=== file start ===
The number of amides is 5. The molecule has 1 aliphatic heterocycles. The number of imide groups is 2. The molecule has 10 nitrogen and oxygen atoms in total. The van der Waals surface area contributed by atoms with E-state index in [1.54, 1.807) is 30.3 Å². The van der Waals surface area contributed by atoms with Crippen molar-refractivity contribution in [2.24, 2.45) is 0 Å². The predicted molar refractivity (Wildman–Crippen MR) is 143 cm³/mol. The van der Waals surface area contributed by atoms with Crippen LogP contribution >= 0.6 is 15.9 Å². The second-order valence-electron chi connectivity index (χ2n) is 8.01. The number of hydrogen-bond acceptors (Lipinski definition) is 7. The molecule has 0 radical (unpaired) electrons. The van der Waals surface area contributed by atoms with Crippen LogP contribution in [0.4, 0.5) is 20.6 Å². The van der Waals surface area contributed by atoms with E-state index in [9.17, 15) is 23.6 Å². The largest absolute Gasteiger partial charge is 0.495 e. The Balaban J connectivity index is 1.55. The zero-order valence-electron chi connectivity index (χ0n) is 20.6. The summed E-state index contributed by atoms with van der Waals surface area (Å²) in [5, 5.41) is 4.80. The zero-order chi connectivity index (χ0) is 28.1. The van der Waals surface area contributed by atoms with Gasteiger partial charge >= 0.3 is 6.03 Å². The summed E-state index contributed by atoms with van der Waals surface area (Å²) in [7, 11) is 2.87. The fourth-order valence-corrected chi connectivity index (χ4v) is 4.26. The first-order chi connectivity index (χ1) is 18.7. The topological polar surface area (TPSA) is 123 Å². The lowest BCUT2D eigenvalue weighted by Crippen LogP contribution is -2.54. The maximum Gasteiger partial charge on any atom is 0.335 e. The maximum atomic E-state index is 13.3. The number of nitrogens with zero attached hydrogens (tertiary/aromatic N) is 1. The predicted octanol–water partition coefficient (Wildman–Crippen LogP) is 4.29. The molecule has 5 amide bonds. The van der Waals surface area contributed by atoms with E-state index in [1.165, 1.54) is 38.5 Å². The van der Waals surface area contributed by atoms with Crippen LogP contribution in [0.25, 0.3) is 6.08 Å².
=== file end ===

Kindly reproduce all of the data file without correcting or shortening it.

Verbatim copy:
The number of amides is 5. The molecule has 1 aliphatic heterocycles. The number of imide groups is 2. The molecule has 10 nitrogen and oxygen atoms in total. The van der Waals surface area contributed by atoms with E-state index in [1.54, 1.807) is 30.3 Å². The van der Waals surface area contributed by atoms with Crippen molar-refractivity contribution in [2.24, 2.45) is 0 Å². The predicted molar refractivity (Wildman–Crippen MR) is 143 cm³/mol. The van der Waals surface area contributed by atoms with Crippen LogP contribution >= 0.6 is 15.9 Å². The second-order valence-electron chi connectivity index (χ2n) is 8.01. The number of hydrogen-bond acceptors (Lipinski definition) is 7. The molecule has 0 radical (unpaired) electrons. The van der Waals surface area contributed by atoms with Crippen LogP contribution in [0.4, 0.5) is 20.6 Å². The van der Waals surface area contributed by atoms with E-state index in [9.17, 15) is 23.6 Å². The largest absolute Gasteiger partial charge is 0.495 e. The Balaban J connectivity index is 1.55. The zero-order valence-electron chi connectivity index (χ0n) is 20.6. The summed E-state index contributed by atoms with van der Waals surface area (Å²) in [5, 5.41) is 4.80. The zero-order chi connectivity index (χ0) is 28.1. The van der Waals surface area contributed by atoms with Gasteiger partial charge >= 0.3 is 6.03 Å². The summed E-state index contributed by atoms with van der Waals surface area (Å²) in [7, 11) is 2.87. The fourth-order valence-corrected chi connectivity index (χ4v) is 4.26. The first-order chi connectivity index (χ1) is 18.7. The topological polar surface area (TPSA) is 123 Å². The lowest BCUT2D eigenvalue weighted by Crippen LogP contribution is -2.54. The maximum Gasteiger partial charge on any atom is 0.335 e. The maximum atomic E-state index is 13.3. The number of nitrogens with zero attached hydrogens (tertiary/aromatic N) is 1. The predicted octanol–water partition coefficient (Wildman–Crippen LogP) is 4.29. The molecule has 5 amide bonds. The van der Waals surface area contributed by atoms with E-state index in [1.165, 1.54) is 38.5 Å². The van der Waals surface area contributed by atoms with Crippen LogP contribution in [0.25, 0.3) is 6.08 Å².